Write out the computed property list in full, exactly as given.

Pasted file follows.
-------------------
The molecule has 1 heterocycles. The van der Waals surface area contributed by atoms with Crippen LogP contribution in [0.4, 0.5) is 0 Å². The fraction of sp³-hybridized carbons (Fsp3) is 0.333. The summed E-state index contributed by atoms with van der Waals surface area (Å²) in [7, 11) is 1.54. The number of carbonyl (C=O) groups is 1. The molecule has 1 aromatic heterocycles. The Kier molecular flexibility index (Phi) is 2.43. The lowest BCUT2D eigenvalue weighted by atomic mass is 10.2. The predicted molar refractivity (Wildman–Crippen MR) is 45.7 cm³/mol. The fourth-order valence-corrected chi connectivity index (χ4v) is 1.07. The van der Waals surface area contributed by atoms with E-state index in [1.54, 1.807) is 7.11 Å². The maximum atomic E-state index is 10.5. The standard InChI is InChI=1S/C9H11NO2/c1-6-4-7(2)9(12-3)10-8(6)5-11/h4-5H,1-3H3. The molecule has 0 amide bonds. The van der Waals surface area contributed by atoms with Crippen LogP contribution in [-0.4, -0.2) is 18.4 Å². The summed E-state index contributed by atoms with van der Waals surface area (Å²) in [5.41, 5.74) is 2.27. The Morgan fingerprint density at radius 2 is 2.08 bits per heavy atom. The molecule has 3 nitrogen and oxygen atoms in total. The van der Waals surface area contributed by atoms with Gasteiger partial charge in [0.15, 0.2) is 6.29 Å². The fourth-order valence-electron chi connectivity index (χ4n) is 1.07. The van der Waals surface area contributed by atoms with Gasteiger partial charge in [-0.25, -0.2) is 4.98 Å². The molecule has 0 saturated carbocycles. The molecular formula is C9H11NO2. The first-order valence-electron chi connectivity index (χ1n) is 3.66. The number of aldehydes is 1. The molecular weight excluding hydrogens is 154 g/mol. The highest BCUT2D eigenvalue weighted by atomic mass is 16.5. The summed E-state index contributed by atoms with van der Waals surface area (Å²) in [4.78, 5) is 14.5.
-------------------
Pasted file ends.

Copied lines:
The molecule has 1 heterocycles. The van der Waals surface area contributed by atoms with Crippen LogP contribution in [0.4, 0.5) is 0 Å². The fraction of sp³-hybridized carbons (Fsp3) is 0.333. The summed E-state index contributed by atoms with van der Waals surface area (Å²) in [7, 11) is 1.54. The number of carbonyl (C=O) groups is 1. The molecule has 1 aromatic heterocycles. The Kier molecular flexibility index (Phi) is 2.43. The lowest BCUT2D eigenvalue weighted by atomic mass is 10.2. The predicted molar refractivity (Wildman–Crippen MR) is 45.7 cm³/mol. The fourth-order valence-corrected chi connectivity index (χ4v) is 1.07. The van der Waals surface area contributed by atoms with E-state index in [1.54, 1.807) is 7.11 Å². The maximum atomic E-state index is 10.5. The standard InChI is InChI=1S/C9H11NO2/c1-6-4-7(2)9(12-3)10-8(6)5-11/h4-5H,1-3H3. The molecule has 0 amide bonds. The van der Waals surface area contributed by atoms with Crippen LogP contribution in [-0.4, -0.2) is 18.4 Å². The summed E-state index contributed by atoms with van der Waals surface area (Å²) in [5.41, 5.74) is 2.27. The Morgan fingerprint density at radius 2 is 2.08 bits per heavy atom. The molecule has 3 nitrogen and oxygen atoms in total. The van der Waals surface area contributed by atoms with Gasteiger partial charge in [0.15, 0.2) is 6.29 Å². The fourth-order valence-electron chi connectivity index (χ4n) is 1.07. The van der Waals surface area contributed by atoms with Gasteiger partial charge in [-0.25, -0.2) is 4.98 Å². The molecule has 0 saturated carbocycles. The molecular formula is C9H11NO2. The first-order valence-electron chi connectivity index (χ1n) is 3.66. The number of aldehydes is 1. The molecular weight excluding hydrogens is 154 g/mol. The highest BCUT2D eigenvalue weighted by atomic mass is 16.5. The summed E-state index contributed by atoms with van der Waals surface area (Å²) in [4.78, 5) is 14.5.